ReWild Mission Bay is a project of San Diego Audubon to enhance and restore more than 150 acres of wetlands in the northeast corner of Mission Bay, creating opportunity for wildlife to thrive and San Diegans to enjoy the area.
San Diego Union Tribune: Golf course could be environmental marvel
SAN DIEGO — Mission Bay Golf Course, known for being the county’s only lighted course and the place where Tiger Woods won a Junior World title, might soon be on the cutting edge of environmental innovation.
Ongoing city efforts to restore lost marshland in Mission Bay could include dramatically reconfiguring the course to include marshes disguised as water features and natural habitat areas that serve as “rough.”
The transformation could also include adding retention ponds and bioswales, which would filter pollutants and sediment from La Jolla’s Rose Creek as it feeds into the Kendall-Frost marsh and land nearby that’s slated become restored marsh.
“There’s lots of opportunities to make the golf course not only environmentally benign, but an environmental benefit,” said Rebecca Schwartz, conservation program manager for the local Audubon Society chapter.
“The environment wasn’t on people’s minds in the 1950s when Mission Bay was created and they built the golf course — they were just thinking of recreation,” said Schwartz. “But for a while now people have been asking this question of how we can make golf courses less environmentally destructive.”
Instead of blending into existing natural terrain, traditional golf courses dramatically alter land to create a manicured and pristine setting that is often damaging to the environment.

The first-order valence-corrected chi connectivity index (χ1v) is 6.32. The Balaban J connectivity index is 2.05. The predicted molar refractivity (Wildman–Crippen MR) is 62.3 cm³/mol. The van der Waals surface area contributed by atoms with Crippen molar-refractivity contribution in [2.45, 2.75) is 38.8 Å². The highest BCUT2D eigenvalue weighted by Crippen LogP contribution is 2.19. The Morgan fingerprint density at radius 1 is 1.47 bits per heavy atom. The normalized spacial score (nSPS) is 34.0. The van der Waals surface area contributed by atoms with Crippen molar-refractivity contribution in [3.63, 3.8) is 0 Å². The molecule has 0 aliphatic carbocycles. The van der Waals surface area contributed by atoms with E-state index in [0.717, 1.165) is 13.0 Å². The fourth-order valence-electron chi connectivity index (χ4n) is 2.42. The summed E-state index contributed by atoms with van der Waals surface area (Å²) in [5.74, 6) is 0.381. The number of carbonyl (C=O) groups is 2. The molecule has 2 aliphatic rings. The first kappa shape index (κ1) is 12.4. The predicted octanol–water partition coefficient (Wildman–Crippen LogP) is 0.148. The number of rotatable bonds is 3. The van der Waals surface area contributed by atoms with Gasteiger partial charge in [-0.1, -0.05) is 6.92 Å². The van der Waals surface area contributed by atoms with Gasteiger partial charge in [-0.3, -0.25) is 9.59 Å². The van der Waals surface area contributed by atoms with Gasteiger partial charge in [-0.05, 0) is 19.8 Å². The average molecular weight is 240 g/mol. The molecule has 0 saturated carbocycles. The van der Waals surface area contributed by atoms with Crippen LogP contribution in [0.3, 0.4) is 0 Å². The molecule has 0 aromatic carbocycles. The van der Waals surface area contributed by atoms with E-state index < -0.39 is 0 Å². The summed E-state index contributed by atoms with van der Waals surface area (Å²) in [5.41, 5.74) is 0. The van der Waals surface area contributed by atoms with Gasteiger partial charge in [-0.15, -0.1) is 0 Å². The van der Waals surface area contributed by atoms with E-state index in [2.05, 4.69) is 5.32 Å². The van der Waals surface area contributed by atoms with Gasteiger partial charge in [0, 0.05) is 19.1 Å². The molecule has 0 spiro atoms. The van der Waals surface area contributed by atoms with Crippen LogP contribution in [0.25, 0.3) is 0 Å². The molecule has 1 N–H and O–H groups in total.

They typically pollute waterways and force plants and animals out because they rely on fertilizers, pesticides and herbicides and often feature fake ponds instead of natural water features and sand traps instead of real dunes.
That’s a particular problem for a course at Mission Bay, an environmentally sensitive area that’s home to many birds and that could be crucial to local efforts fighting climate change and sea level rise.
City officials decided this winter to include the 46-acre course in two planning efforts studying how to restore some of the marshes destroyed 60 years ago when Mission Bay was created with aggressive dredging.
Including the golf course, which was built mostly on marshland in 1955, in the studies doesn’t guarantee there will be big changes or really any changes at all, said Robin Shifflet, the city planner overseeing the process.
And the changes wouldn’t happen for at least a few years, maybe even longer depending on how much the plan that gets approved would cost.
But the course could be eliminated, relocated to less sensitive land, shrunk in size or significantly reconfigured into a remarkable example of environmental stewardship, Shifflet said.
“Those are all possibilities,” she said. “It’s an exciting idea to make the golf course more environmentally sensitive like other modern ones.”
Golfers interviewed Friday at the course agreed that the concept was exciting, but said they were worried the ongoing analysis might lead to its closure.
“This is a rare and important greenbelt so I don’t want them to get carried away and decide it needs to go away,” said Nick Bohl, who’s been playing at Mission Bay for about 10 years.
But he said transforming the course into something with wetlands blended in made sense and could increase awareness of the area’s history.
“Most people probably don’t realize the property was once a marsh,” Bohl said.